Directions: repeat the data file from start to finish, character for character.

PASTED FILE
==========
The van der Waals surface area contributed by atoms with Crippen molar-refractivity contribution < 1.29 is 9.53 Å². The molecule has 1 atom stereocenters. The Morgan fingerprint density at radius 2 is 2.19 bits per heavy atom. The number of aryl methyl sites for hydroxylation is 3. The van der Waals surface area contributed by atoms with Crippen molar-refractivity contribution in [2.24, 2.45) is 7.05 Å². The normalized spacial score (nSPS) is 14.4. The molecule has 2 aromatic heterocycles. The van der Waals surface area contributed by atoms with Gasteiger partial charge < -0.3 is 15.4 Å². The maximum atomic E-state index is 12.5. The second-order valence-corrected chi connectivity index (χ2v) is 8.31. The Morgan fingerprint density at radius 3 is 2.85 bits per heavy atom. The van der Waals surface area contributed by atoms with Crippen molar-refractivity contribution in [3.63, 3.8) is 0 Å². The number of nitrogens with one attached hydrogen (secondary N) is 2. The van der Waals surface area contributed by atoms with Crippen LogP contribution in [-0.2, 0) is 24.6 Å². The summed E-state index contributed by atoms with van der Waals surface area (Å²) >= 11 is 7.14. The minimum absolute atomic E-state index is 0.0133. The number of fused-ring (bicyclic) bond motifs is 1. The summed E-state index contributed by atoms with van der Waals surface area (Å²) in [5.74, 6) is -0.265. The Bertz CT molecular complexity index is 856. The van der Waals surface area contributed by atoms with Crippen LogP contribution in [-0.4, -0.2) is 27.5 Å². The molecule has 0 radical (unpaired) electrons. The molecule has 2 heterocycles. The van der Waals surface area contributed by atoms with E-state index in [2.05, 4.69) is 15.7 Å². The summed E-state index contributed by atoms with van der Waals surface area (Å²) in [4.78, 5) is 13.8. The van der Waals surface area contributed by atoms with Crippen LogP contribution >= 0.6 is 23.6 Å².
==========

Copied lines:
The van der Waals surface area contributed by atoms with Crippen molar-refractivity contribution < 1.29 is 9.53 Å². The molecule has 1 atom stereocenters. The Morgan fingerprint density at radius 2 is 2.19 bits per heavy atom. The number of aryl methyl sites for hydroxylation is 3. The van der Waals surface area contributed by atoms with Crippen molar-refractivity contribution in [2.24, 2.45) is 7.05 Å². The normalized spacial score (nSPS) is 14.4. The molecule has 2 aromatic heterocycles. The van der Waals surface area contributed by atoms with Gasteiger partial charge < -0.3 is 15.4 Å². The maximum atomic E-state index is 12.5. The second-order valence-corrected chi connectivity index (χ2v) is 8.31. The Morgan fingerprint density at radius 3 is 2.85 bits per heavy atom. The van der Waals surface area contributed by atoms with Crippen molar-refractivity contribution in [3.63, 3.8) is 0 Å². The number of nitrogens with one attached hydrogen (secondary N) is 2. The van der Waals surface area contributed by atoms with Crippen LogP contribution in [-0.2, 0) is 24.6 Å². The summed E-state index contributed by atoms with van der Waals surface area (Å²) >= 11 is 7.14. The minimum absolute atomic E-state index is 0.0133. The number of fused-ring (bicyclic) bond motifs is 1. The summed E-state index contributed by atoms with van der Waals surface area (Å²) in [5.74, 6) is -0.265. The Bertz CT molecular complexity index is 856. The van der Waals surface area contributed by atoms with Crippen LogP contribution in [-0.4, -0.2) is 27.5 Å². The molecule has 0 radical (unpaired) electrons. The molecule has 2 heterocycles. The van der Waals surface area contributed by atoms with E-state index in [2.05, 4.69) is 15.7 Å². The summed E-state index contributed by atoms with van der Waals surface area (Å²) in [4.78, 5) is 13.8. The van der Waals surface area contributed by atoms with Crippen LogP contribution >= 0.6 is 23.6 Å².